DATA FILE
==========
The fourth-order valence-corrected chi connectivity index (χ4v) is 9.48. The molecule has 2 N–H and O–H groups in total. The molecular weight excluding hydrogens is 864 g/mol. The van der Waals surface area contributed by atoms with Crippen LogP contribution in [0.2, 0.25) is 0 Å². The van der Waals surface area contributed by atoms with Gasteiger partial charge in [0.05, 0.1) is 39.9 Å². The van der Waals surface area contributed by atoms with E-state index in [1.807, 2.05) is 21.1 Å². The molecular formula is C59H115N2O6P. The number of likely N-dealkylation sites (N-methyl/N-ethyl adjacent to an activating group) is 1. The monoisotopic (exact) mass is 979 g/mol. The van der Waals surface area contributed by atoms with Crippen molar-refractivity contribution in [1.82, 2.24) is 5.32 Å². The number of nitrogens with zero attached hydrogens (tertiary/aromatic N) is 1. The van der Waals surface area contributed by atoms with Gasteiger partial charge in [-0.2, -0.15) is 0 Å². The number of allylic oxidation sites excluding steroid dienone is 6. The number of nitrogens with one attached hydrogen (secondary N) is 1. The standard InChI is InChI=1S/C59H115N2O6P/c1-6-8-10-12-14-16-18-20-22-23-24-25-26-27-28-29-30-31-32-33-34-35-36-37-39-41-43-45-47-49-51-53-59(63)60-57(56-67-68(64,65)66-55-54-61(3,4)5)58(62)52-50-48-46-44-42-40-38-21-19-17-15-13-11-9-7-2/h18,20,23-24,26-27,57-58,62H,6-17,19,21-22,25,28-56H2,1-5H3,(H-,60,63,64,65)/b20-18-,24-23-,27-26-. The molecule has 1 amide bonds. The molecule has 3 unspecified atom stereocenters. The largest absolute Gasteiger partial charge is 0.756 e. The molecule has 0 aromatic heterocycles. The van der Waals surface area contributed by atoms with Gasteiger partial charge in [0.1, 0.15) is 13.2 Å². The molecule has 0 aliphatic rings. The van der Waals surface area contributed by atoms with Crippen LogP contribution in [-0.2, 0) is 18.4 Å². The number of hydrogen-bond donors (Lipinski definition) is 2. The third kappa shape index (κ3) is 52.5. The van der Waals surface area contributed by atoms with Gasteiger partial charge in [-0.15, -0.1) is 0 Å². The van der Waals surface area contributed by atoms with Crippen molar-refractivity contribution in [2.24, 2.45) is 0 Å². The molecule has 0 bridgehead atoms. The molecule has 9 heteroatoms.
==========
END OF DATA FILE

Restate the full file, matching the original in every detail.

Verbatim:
The fourth-order valence-corrected chi connectivity index (χ4v) is 9.48. The molecule has 2 N–H and O–H groups in total. The molecular weight excluding hydrogens is 864 g/mol. The van der Waals surface area contributed by atoms with Crippen LogP contribution in [0.2, 0.25) is 0 Å². The van der Waals surface area contributed by atoms with Gasteiger partial charge in [0.05, 0.1) is 39.9 Å². The van der Waals surface area contributed by atoms with E-state index in [1.807, 2.05) is 21.1 Å². The molecular formula is C59H115N2O6P. The number of likely N-dealkylation sites (N-methyl/N-ethyl adjacent to an activating group) is 1. The monoisotopic (exact) mass is 979 g/mol. The van der Waals surface area contributed by atoms with Crippen molar-refractivity contribution in [1.82, 2.24) is 5.32 Å². The number of nitrogens with zero attached hydrogens (tertiary/aromatic N) is 1. The van der Waals surface area contributed by atoms with Gasteiger partial charge in [-0.2, -0.15) is 0 Å². The number of allylic oxidation sites excluding steroid dienone is 6. The number of nitrogens with one attached hydrogen (secondary N) is 1. The standard InChI is InChI=1S/C59H115N2O6P/c1-6-8-10-12-14-16-18-20-22-23-24-25-26-27-28-29-30-31-32-33-34-35-36-37-39-41-43-45-47-49-51-53-59(63)60-57(56-67-68(64,65)66-55-54-61(3,4)5)58(62)52-50-48-46-44-42-40-38-21-19-17-15-13-11-9-7-2/h18,20,23-24,26-27,57-58,62H,6-17,19,21-22,25,28-56H2,1-5H3,(H-,60,63,64,65)/b20-18-,24-23-,27-26-. The molecule has 1 amide bonds. The molecule has 3 unspecified atom stereocenters. The largest absolute Gasteiger partial charge is 0.756 e. The molecule has 0 aromatic heterocycles. The van der Waals surface area contributed by atoms with Gasteiger partial charge in [0.1, 0.15) is 13.2 Å². The molecule has 0 aliphatic rings. The van der Waals surface area contributed by atoms with Crippen LogP contribution in [-0.2, 0) is 18.4 Å². The number of hydrogen-bond donors (Lipinski definition) is 2. The third kappa shape index (κ3) is 52.5. The van der Waals surface area contributed by atoms with Gasteiger partial charge in [-0.15, -0.1) is 0 Å². The van der Waals surface area contributed by atoms with Crippen molar-refractivity contribution in [2.24, 2.45) is 0 Å². The molecule has 0 bridgehead atoms. The molecule has 9 heteroatoms.